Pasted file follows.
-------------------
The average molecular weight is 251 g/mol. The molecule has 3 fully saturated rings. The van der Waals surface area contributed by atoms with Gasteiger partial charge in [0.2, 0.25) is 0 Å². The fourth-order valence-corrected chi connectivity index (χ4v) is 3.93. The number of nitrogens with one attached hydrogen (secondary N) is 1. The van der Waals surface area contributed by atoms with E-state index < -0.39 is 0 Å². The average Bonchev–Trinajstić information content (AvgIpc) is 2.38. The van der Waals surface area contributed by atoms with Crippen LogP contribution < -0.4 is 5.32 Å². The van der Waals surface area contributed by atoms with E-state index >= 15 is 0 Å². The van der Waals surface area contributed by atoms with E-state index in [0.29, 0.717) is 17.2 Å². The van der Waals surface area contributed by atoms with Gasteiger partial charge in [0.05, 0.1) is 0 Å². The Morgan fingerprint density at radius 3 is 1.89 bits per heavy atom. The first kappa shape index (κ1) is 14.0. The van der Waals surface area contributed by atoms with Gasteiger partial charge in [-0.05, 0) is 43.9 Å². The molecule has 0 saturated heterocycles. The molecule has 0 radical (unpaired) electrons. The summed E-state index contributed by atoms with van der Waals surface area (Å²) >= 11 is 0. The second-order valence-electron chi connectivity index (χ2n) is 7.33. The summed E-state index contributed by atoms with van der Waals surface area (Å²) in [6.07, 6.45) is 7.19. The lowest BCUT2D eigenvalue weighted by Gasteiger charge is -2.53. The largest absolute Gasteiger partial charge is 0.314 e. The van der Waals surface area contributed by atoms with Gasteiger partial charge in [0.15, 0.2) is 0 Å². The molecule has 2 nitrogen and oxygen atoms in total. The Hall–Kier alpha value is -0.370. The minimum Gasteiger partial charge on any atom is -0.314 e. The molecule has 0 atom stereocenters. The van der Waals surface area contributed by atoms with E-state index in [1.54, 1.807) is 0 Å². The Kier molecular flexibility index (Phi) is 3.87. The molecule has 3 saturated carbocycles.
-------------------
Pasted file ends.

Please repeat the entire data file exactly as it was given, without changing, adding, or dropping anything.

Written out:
The average molecular weight is 251 g/mol. The molecule has 3 fully saturated rings. The van der Waals surface area contributed by atoms with Gasteiger partial charge in [0.2, 0.25) is 0 Å². The fourth-order valence-corrected chi connectivity index (χ4v) is 3.93. The number of nitrogens with one attached hydrogen (secondary N) is 1. The van der Waals surface area contributed by atoms with E-state index < -0.39 is 0 Å². The average Bonchev–Trinajstić information content (AvgIpc) is 2.38. The van der Waals surface area contributed by atoms with Crippen LogP contribution < -0.4 is 5.32 Å². The van der Waals surface area contributed by atoms with E-state index >= 15 is 0 Å². The van der Waals surface area contributed by atoms with E-state index in [0.29, 0.717) is 17.2 Å². The van der Waals surface area contributed by atoms with Gasteiger partial charge in [0.05, 0.1) is 0 Å². The Morgan fingerprint density at radius 3 is 1.89 bits per heavy atom. The first kappa shape index (κ1) is 14.0. The van der Waals surface area contributed by atoms with Gasteiger partial charge in [-0.05, 0) is 43.9 Å². The molecule has 0 saturated heterocycles. The molecule has 0 radical (unpaired) electrons. The summed E-state index contributed by atoms with van der Waals surface area (Å²) >= 11 is 0. The second-order valence-electron chi connectivity index (χ2n) is 7.33. The summed E-state index contributed by atoms with van der Waals surface area (Å²) in [6.07, 6.45) is 7.19. The lowest BCUT2D eigenvalue weighted by Gasteiger charge is -2.53. The largest absolute Gasteiger partial charge is 0.314 e. The van der Waals surface area contributed by atoms with Gasteiger partial charge in [0.15, 0.2) is 0 Å². The molecule has 2 nitrogen and oxygen atoms in total. The Hall–Kier alpha value is -0.370. The minimum Gasteiger partial charge on any atom is -0.314 e. The molecule has 0 atom stereocenters. The van der Waals surface area contributed by atoms with E-state index in [1.54, 1.807) is 0 Å². The Kier molecular flexibility index (Phi) is 3.87. The molecule has 3 saturated carbocycles.